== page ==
“All my films have in a certain sense been defined by the collapse of the Soviet Union and thirty years later I still remember every single moment of that period, in 1991”, testifies, in an interview with Adnkronos, director Vladimir Khotinenko, for which, “in those days, it seemed like nothing was really happening”. The end of the USSR “was a great tragedy, but it appeared as a comedy, a very sad comedy, but a comedy”, underlines the author of several historical films including, in fact, “Patriotic Comedy”.
In 1991 Khotinenko was busy on the set of this film, the plot of which is written day by day, according to the political news, the events that the protagonists of the film follow on television. “Everything that is described on TV corresponds to something that happens in the film, the protagonists are witnesses of the events of that year,” he says.
“It is as if your country of origin was no longer your country”, adds Khotinenko who, at the end of the seventies, was Nikita Mikhalkov’s assistant and who is in Rome these days to present the first episode of a series. on Dostoevsky and the film “The Demons”.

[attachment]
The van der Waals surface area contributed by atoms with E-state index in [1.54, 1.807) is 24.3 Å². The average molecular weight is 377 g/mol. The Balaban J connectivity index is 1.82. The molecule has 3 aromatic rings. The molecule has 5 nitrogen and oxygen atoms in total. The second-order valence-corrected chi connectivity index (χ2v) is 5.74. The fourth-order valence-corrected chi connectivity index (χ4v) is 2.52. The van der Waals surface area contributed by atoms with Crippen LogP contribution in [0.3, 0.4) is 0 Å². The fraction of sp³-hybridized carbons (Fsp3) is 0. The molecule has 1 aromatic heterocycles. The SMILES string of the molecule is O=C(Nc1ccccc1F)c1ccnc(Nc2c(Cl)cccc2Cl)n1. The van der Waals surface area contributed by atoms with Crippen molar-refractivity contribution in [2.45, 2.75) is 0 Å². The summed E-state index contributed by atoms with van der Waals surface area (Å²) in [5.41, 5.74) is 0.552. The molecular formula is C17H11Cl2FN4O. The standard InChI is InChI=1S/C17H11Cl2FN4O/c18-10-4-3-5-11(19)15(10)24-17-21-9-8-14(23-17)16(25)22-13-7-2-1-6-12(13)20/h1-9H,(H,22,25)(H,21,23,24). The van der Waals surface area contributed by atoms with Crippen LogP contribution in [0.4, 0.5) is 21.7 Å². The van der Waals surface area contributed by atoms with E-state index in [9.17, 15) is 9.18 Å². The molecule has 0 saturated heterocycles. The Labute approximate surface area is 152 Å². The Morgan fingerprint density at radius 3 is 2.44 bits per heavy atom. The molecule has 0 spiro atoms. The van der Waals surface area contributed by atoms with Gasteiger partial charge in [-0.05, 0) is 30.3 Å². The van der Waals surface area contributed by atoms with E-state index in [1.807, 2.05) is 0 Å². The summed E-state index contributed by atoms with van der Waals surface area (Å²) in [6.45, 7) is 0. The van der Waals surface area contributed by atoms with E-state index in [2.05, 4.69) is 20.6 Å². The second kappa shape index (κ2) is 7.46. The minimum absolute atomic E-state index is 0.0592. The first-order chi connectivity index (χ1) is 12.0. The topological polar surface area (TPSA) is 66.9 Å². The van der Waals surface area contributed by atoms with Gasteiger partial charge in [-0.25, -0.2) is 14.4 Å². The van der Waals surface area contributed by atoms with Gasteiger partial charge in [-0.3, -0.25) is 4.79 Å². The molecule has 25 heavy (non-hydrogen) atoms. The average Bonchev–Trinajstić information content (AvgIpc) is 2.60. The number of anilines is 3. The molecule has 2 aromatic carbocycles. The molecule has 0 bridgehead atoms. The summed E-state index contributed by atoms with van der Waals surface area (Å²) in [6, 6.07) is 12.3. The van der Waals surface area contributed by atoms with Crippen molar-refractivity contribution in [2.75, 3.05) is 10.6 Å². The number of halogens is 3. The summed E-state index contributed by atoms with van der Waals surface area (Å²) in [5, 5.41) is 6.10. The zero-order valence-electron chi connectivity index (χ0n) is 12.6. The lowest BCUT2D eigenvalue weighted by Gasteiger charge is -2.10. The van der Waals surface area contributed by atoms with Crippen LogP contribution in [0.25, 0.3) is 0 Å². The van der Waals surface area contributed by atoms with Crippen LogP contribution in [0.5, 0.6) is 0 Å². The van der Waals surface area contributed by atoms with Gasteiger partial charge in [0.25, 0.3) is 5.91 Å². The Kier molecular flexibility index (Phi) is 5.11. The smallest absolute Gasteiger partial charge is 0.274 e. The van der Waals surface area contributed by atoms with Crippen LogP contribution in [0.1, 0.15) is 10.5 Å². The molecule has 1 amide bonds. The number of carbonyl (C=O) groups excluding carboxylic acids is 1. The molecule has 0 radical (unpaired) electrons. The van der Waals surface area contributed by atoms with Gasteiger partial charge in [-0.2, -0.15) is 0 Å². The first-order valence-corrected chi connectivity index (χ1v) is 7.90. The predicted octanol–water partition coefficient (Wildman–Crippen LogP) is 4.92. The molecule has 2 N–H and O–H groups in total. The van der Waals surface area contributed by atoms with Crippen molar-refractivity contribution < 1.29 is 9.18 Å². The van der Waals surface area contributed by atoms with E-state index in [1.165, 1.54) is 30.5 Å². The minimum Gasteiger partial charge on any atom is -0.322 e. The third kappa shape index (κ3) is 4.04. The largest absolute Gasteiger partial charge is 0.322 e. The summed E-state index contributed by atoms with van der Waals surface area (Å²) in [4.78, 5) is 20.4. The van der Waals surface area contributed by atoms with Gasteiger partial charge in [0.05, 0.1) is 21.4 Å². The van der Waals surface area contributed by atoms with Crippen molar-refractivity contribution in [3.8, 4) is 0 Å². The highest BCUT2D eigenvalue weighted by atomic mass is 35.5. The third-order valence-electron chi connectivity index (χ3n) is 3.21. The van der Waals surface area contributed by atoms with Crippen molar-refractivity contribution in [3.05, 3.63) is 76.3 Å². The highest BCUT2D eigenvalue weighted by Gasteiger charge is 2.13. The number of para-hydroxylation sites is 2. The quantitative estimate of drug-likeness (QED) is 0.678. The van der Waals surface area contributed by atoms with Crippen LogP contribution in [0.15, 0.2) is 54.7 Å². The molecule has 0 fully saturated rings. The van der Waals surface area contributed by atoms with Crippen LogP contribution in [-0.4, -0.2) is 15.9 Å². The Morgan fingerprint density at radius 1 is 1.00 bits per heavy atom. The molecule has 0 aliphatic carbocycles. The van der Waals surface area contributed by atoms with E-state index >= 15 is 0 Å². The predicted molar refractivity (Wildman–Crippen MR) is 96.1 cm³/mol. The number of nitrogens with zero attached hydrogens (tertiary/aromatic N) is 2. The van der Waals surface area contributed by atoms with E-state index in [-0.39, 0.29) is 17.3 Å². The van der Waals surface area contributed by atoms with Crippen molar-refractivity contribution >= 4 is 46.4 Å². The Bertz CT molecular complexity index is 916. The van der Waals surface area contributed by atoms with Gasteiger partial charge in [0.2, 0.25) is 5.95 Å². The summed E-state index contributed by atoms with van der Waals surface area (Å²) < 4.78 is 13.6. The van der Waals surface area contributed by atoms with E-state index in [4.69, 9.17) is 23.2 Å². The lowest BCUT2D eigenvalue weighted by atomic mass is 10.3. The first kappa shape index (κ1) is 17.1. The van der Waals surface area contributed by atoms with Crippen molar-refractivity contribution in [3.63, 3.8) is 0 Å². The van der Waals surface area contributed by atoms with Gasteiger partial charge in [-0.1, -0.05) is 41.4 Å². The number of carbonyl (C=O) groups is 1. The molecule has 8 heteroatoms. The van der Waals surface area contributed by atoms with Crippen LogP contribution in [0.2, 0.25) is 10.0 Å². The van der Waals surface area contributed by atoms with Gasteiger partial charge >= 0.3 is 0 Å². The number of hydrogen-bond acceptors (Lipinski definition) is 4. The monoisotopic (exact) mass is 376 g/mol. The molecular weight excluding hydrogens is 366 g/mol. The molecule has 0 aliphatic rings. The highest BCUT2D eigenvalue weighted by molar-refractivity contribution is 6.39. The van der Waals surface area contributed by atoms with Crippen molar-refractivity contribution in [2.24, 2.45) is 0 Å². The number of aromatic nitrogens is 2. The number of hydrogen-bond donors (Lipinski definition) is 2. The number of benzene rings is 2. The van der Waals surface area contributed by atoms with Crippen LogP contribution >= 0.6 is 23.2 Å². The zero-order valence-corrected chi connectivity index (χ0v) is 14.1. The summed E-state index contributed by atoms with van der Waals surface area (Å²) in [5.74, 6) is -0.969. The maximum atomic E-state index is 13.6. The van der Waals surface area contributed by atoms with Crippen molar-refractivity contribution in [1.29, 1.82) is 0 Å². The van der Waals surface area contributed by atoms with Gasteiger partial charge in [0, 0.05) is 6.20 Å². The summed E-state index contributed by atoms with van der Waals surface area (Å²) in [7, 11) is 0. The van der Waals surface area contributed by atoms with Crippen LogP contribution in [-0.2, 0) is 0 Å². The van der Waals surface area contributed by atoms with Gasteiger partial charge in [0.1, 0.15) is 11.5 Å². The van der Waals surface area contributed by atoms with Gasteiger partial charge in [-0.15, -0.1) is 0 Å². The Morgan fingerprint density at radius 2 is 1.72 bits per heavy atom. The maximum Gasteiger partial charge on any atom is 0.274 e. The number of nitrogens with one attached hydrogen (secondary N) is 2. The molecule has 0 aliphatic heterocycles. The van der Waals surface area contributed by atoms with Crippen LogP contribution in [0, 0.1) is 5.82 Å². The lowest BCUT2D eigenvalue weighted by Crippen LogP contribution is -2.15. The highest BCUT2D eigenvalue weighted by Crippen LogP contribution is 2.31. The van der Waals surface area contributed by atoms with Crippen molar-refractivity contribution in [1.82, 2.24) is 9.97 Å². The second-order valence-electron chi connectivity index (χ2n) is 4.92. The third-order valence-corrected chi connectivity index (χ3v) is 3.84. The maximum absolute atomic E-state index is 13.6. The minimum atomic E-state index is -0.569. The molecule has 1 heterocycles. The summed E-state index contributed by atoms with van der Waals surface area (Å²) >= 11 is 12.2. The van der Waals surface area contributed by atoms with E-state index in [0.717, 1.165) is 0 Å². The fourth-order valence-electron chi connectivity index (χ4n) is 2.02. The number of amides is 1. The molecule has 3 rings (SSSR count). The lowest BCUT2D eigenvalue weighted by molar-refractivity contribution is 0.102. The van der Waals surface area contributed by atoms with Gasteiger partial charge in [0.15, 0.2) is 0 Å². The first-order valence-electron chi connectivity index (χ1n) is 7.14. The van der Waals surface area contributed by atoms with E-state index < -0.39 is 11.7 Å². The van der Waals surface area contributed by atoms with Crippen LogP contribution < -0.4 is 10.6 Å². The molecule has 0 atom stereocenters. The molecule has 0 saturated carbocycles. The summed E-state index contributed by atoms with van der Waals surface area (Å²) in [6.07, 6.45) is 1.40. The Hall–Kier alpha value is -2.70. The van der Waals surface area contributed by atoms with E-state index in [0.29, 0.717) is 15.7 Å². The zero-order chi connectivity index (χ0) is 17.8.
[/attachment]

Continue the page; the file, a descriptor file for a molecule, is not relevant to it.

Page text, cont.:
“We didn’t realize anything. We didn’t know anything, we didn’t know what was going to happen, nobody predicted that history would take this turn,” he stresses, admitting that “it’s very difficult to reconstruct the very strange feelings you felt then. And even now it’s a lot. difficult to understand what happened “.
Ukrainian father, Russian mother, a signatory in 2014 of a statement by Russian cultural figures in support of Vladimir Putin’s policies in Crimea and Ukraine, Khotinenko was 39 when the Soviet Union collapsed. On December 25, 1991 he was in Paris to shoot some scenes of “Patriotic Comedy”. “I left one country and returned to another”, comments the director.
What if you were to make another 1991 movie today? “That would be what I signed in 1990. Today I would talk about the end of the country as I did, a year before the breakup of a family of beekeepers in the Siberian taiga,” he concludes.
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